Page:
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It all started when Virender Sehwag predicted that David Warner, who hadn’t played a first-class match yet, would fare better in Test cricket than in Twenty20s.
What form David Warner‘s international career would have taken is undeniable if the Delhi Daredevils (as they were then called) had been able to sign Moises Henriques before the 2009 Indian Premier League season.

The Kolkata Knight Riders selected Henriques instead, so the Daredevils had to look elsewhere. Their quest came to an end when they found a left-handed opener, 22, who attacked the ball as though he hated the sight of it. Warner had not even played first-class cricket at the time.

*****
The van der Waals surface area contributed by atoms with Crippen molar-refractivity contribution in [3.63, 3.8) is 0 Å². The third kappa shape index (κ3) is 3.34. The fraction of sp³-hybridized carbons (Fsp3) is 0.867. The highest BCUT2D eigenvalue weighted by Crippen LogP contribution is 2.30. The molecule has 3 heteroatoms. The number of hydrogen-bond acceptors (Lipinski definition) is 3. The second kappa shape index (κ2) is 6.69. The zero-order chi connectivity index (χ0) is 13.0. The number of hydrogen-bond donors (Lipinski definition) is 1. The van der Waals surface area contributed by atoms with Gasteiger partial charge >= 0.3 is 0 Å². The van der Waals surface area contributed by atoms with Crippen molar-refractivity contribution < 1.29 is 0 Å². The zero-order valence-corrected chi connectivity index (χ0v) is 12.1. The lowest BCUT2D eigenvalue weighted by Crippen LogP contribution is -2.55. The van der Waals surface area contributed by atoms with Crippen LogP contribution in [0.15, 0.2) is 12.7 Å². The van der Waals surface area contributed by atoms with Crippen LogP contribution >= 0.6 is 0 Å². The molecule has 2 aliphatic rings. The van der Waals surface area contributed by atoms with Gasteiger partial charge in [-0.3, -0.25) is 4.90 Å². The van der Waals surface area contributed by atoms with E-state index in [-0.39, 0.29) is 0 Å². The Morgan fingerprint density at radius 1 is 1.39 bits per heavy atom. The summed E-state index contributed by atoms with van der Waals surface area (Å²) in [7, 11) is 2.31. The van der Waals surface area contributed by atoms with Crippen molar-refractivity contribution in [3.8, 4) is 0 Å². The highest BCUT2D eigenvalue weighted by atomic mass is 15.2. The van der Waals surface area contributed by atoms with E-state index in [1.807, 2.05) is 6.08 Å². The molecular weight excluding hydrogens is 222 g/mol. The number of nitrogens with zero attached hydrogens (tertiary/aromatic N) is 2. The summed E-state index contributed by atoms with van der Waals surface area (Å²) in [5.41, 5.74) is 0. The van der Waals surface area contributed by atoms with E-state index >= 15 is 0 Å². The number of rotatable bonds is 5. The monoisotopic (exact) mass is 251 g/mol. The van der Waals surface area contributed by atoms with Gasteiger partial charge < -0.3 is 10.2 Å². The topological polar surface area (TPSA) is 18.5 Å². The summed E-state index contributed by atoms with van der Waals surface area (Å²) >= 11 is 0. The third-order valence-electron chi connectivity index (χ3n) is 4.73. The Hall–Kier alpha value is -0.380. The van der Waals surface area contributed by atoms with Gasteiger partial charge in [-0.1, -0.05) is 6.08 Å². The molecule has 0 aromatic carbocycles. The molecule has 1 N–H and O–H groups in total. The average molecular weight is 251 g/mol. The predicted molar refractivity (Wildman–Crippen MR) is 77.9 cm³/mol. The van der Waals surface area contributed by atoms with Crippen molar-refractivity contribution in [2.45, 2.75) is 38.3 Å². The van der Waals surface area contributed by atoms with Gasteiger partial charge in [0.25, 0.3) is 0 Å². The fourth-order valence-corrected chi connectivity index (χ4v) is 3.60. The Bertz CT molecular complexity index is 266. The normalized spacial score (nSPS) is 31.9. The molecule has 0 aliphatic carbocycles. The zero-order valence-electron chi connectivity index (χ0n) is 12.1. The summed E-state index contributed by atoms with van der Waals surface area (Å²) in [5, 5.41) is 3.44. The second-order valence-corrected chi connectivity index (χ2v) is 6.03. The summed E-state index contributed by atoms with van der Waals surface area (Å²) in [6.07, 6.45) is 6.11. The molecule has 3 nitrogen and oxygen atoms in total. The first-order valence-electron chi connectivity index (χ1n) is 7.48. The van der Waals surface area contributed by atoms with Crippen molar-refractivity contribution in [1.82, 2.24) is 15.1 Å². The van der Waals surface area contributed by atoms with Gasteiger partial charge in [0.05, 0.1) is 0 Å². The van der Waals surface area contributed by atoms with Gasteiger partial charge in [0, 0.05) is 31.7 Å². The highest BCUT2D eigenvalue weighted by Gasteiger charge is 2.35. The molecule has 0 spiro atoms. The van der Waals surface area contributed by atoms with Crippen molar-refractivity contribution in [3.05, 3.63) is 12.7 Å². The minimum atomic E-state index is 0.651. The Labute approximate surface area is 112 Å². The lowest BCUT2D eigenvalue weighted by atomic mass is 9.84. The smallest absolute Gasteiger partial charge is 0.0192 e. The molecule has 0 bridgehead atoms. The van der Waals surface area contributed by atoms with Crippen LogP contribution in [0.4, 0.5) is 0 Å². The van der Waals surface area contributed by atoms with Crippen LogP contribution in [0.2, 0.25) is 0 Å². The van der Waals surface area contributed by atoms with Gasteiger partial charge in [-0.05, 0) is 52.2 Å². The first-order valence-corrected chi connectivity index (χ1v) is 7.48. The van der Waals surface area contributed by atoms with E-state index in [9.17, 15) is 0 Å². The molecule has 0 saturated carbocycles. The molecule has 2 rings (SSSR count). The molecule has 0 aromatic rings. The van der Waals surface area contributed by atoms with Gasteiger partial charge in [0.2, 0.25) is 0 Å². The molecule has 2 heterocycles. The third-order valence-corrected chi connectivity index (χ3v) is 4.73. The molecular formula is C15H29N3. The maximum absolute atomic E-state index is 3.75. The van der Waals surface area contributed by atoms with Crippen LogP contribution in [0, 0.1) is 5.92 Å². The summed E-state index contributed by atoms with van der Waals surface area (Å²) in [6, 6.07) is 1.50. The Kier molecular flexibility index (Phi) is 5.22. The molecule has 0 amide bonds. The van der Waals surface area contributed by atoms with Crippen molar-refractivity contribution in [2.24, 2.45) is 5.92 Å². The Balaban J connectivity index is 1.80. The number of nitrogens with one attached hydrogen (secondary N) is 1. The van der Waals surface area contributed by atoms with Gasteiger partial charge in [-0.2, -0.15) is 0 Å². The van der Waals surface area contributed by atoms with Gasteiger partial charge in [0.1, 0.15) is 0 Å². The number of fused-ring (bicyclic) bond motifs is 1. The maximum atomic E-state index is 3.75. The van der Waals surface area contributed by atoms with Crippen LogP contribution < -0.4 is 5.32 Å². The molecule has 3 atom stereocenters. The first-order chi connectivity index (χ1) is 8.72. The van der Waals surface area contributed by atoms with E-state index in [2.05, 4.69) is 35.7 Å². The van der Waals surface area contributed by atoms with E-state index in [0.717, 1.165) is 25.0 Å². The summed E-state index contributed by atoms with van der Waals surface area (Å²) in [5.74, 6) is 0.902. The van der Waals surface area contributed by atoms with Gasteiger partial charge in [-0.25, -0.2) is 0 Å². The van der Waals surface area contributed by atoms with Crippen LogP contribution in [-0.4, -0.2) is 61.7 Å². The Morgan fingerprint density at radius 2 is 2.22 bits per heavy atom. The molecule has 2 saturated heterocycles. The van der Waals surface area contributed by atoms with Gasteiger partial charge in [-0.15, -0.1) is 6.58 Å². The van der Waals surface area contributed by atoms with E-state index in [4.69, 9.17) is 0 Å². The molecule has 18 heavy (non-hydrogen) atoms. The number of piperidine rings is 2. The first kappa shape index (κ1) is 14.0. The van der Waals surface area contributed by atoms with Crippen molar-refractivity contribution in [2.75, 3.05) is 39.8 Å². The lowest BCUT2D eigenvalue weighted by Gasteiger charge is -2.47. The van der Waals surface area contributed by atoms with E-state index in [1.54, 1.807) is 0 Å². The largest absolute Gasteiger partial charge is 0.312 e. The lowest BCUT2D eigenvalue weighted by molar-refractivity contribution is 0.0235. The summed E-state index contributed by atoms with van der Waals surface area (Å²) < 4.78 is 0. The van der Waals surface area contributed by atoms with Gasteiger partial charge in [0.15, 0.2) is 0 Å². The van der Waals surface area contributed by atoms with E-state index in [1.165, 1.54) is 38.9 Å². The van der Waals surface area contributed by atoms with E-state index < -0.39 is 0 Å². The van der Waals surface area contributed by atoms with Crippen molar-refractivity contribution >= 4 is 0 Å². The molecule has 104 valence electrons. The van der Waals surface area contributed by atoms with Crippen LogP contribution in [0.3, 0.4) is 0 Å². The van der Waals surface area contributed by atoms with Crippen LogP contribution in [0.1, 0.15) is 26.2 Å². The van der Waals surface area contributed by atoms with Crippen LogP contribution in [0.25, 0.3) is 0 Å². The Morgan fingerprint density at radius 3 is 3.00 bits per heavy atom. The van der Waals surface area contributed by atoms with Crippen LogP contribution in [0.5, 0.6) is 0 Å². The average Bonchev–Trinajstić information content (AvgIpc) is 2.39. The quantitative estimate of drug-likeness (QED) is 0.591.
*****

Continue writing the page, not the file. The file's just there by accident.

Warner was a little slow to respond to Sehwag’s declaration. Even longer, almost two and a half years passed, before Australia’s selectors were persuaded that Warner had what it took to be a successful Test cricketer. And see where the Welshman of the New South is now.

Sehwag perceived in Warner a kindred spirit, a straightforward ball-basher whose batting was grounded in an inborn awareness of his strengths and, more crucially, his limitations rather than optimism and song and prayer. The purists had dismissed Sehwag as a Test batter nearly ten years ago, citing his high-risk style as a surefire recipe for failure.

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